UNDERSTANDING HUMAN CERVICAL CANCER PROGRESSION AND BUILDING A BIOLOGY-MEDICINE INTERPHASE

Our group has two interests: (a) understanding the nature of human cervical cancer progression with a particular focus on Notch signalling and therapeutic strategies for cancers. (b) Enabling inter-campus bio-medical efforts spanning diverse areas such as haematology, dengue vaccines, etc.

Human cervical cancers constitute a major part of malignancies in women in our country, and are caused by papillomaviruses of a highly oncogenic type. Our cumulative data over decades has led us to suggest that ligand-dependent Notch pathway activation acts as a ‘second signal’ in human cervical cancer progression  (figure 1a) (reviewed in Maliekal T. et. al., Oncogene 2008). Subsequently, we have identified a sub-set of CD66+ cells with distinctive tumour promoting properties that are dependent on Notch signalling (Bajaj J. et al., Cancer Research 2011 and Pattabiraman C. et al., Cancer Research 2014). An analysis of recently published literature and available information on genetic changes in cervical cancers are consistent with Notch pathway activation and amplification (Rodrigues et al., 2019). At present Sasikala P. working on Notch signaling and PhD student Leanna Rose Joy’s focus is to understand the role of cell extrusion. Nayim Paul is a PhD student supported by DBT-TWAS Fellowship. He is working on natural products as source of anticancer agents.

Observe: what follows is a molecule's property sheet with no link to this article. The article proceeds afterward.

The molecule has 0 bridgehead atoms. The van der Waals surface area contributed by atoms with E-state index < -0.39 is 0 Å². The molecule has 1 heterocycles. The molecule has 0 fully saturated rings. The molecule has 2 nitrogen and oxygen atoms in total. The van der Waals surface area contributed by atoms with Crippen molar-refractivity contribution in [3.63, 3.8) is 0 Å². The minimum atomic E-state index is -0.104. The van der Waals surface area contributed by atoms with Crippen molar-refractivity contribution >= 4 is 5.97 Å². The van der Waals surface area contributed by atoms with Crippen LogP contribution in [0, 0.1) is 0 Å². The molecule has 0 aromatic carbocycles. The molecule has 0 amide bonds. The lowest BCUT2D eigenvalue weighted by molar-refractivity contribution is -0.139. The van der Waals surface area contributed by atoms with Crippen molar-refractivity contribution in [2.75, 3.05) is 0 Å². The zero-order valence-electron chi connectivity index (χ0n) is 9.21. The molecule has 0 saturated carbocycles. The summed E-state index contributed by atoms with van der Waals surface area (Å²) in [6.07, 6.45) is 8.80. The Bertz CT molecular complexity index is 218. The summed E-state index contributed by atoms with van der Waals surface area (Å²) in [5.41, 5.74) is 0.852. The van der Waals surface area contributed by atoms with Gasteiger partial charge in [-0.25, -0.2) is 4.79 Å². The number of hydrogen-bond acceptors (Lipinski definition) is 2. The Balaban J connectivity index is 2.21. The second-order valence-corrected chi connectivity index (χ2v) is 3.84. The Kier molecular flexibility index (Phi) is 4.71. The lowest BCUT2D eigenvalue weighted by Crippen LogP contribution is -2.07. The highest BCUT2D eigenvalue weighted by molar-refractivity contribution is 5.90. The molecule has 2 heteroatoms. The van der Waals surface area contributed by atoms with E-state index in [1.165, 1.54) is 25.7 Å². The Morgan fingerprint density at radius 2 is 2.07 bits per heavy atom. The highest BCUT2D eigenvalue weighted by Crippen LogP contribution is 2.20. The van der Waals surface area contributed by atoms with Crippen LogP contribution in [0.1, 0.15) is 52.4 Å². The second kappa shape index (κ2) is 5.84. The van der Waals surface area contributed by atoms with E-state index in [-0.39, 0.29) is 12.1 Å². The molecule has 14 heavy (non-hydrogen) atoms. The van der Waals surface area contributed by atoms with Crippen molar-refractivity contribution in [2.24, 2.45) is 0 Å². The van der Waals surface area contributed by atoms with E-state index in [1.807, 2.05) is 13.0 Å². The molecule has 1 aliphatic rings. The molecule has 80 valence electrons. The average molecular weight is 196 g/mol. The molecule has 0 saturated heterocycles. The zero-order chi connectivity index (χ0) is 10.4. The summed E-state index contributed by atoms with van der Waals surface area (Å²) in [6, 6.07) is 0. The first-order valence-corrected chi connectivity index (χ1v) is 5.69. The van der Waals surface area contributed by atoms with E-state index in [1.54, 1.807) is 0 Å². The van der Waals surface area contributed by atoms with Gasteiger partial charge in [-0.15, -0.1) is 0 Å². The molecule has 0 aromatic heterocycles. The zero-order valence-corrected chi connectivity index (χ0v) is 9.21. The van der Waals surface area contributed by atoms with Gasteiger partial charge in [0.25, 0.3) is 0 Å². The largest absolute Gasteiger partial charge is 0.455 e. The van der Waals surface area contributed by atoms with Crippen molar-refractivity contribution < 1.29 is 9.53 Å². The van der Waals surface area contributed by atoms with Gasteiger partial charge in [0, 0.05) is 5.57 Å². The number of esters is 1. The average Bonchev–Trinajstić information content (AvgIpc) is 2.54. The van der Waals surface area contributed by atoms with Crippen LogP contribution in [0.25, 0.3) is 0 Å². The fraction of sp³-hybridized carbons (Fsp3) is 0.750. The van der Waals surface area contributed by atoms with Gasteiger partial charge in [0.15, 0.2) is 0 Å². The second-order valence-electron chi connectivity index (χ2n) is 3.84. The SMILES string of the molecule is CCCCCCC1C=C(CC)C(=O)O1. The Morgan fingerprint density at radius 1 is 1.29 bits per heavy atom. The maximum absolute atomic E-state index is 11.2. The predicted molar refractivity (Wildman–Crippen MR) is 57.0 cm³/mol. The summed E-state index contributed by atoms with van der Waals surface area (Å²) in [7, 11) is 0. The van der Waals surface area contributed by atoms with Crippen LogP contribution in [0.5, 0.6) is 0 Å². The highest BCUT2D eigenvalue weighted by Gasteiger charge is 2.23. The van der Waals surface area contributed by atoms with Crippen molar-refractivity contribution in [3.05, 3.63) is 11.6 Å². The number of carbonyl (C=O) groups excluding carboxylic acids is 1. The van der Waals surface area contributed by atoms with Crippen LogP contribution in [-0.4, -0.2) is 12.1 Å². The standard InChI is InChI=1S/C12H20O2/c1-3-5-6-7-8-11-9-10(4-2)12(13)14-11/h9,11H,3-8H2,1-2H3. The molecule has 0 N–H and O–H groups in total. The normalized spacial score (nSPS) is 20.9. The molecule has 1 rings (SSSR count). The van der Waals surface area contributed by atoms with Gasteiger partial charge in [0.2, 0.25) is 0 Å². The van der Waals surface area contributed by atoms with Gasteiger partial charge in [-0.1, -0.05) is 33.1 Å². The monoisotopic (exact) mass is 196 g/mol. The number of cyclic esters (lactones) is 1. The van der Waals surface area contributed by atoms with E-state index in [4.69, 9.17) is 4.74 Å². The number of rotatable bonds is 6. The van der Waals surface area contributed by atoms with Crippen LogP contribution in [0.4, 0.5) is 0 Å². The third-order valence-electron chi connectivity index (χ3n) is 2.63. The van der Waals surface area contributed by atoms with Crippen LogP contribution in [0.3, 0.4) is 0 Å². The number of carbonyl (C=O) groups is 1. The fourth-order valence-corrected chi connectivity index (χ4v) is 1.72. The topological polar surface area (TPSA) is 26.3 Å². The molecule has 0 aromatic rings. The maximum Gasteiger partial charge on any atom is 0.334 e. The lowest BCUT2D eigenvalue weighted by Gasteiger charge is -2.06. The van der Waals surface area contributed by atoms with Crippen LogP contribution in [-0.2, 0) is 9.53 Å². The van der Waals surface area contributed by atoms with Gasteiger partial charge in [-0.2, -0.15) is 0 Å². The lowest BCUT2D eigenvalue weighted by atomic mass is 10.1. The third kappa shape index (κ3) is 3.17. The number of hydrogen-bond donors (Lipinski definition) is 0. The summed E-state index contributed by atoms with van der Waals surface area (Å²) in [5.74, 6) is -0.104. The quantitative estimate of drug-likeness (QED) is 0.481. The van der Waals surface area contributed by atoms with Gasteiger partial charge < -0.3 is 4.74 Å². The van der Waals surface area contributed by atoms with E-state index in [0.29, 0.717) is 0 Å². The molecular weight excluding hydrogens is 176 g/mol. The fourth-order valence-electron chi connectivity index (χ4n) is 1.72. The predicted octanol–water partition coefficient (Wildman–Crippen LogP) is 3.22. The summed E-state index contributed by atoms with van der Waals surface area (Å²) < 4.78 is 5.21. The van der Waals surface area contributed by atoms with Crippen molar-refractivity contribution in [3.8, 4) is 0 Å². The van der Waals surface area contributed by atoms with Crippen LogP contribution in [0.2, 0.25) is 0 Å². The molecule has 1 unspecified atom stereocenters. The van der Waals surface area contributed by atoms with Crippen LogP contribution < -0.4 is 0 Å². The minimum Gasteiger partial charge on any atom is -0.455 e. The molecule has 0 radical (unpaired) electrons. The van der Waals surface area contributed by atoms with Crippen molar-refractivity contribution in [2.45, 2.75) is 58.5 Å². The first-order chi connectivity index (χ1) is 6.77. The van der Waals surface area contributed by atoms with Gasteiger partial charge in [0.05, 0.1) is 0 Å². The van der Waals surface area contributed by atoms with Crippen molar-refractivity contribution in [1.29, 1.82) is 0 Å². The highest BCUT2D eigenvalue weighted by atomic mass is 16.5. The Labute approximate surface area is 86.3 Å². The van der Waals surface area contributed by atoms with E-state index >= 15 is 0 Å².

The group has also received a dengue focussed philanthropic grant from Shri Narayana Murthy. Under this project, we are investigating the genetic diversity profile of Dengue viruses across India in order to integrate viral diversity and sequence information to build a novel vaccine against dengue. Taking forward the sequencing effort in developing vaccines against Dengue, the team is also involved in DNA (Arun Sankaradoss, Junaid Nazir, Meenakshi Iyer) and RNA (Swetha Raghavan, Pratik Lakhani)  based vaccine development against Dengue. Abhishek is joint integrated PhD student between Prof. Sudhir krishna and Prof. R. Sowdhamini. His aim is to understand the effect of mutational landscape on Dengue Non-structural protein stability and functionality (figure 1b).Independent Post-Doctoral Program:

                                                                 

                                  Figure 1. (a) Expression of Notch and its targets during cervical cancer progression and (b) vaccine strategy for Dengue

 

INDEPENDENT POSDOCTORAL PROGRAMS